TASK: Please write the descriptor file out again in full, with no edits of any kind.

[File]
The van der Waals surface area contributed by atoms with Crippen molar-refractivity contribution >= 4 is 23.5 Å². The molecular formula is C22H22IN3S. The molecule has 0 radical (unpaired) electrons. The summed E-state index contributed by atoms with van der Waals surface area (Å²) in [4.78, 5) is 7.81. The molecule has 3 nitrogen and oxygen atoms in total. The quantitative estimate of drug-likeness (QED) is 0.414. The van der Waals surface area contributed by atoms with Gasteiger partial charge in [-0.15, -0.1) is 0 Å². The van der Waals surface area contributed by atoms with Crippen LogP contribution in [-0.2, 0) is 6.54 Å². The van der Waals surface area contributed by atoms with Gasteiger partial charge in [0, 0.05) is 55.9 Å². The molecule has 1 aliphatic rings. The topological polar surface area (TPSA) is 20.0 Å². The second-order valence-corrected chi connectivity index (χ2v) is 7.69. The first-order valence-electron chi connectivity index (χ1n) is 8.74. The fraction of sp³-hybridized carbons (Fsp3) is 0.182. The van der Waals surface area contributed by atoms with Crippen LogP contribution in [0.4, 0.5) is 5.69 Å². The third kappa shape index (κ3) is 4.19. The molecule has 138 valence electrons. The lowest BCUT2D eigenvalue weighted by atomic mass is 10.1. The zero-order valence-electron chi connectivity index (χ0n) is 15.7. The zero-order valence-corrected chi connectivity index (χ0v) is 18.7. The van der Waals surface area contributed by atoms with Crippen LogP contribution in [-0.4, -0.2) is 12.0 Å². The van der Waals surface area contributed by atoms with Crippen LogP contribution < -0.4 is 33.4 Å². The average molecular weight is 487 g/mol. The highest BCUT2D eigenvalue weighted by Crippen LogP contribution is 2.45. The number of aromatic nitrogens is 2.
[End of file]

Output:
The van der Waals surface area contributed by atoms with Crippen molar-refractivity contribution >= 4 is 23.5 Å². The molecular formula is C22H22IN3S. The molecule has 0 radical (unpaired) electrons. The summed E-state index contributed by atoms with van der Waals surface area (Å²) in [4.78, 5) is 7.81. The molecule has 3 nitrogen and oxygen atoms in total. The quantitative estimate of drug-likeness (QED) is 0.414. The van der Waals surface area contributed by atoms with Gasteiger partial charge in [-0.15, -0.1) is 0 Å². The van der Waals surface area contributed by atoms with Crippen LogP contribution in [-0.2, 0) is 6.54 Å². The van der Waals surface area contributed by atoms with Gasteiger partial charge in [0, 0.05) is 55.9 Å². The molecule has 1 aliphatic rings. The topological polar surface area (TPSA) is 20.0 Å². The second-order valence-corrected chi connectivity index (χ2v) is 7.69. The first-order valence-electron chi connectivity index (χ1n) is 8.74. The fraction of sp³-hybridized carbons (Fsp3) is 0.182. The van der Waals surface area contributed by atoms with Crippen LogP contribution in [0.4, 0.5) is 5.69 Å². The third kappa shape index (κ3) is 4.19. The molecule has 138 valence electrons. The lowest BCUT2D eigenvalue weighted by atomic mass is 10.1. The zero-order valence-electron chi connectivity index (χ0n) is 15.7. The zero-order valence-corrected chi connectivity index (χ0v) is 18.7. The van der Waals surface area contributed by atoms with Crippen LogP contribution in [-0.4, -0.2) is 12.0 Å². The van der Waals surface area contributed by atoms with Crippen LogP contribution < -0.4 is 33.4 Å². The average molecular weight is 487 g/mol. The highest BCUT2D eigenvalue weighted by Crippen LogP contribution is 2.45. The number of aromatic nitrogens is 2.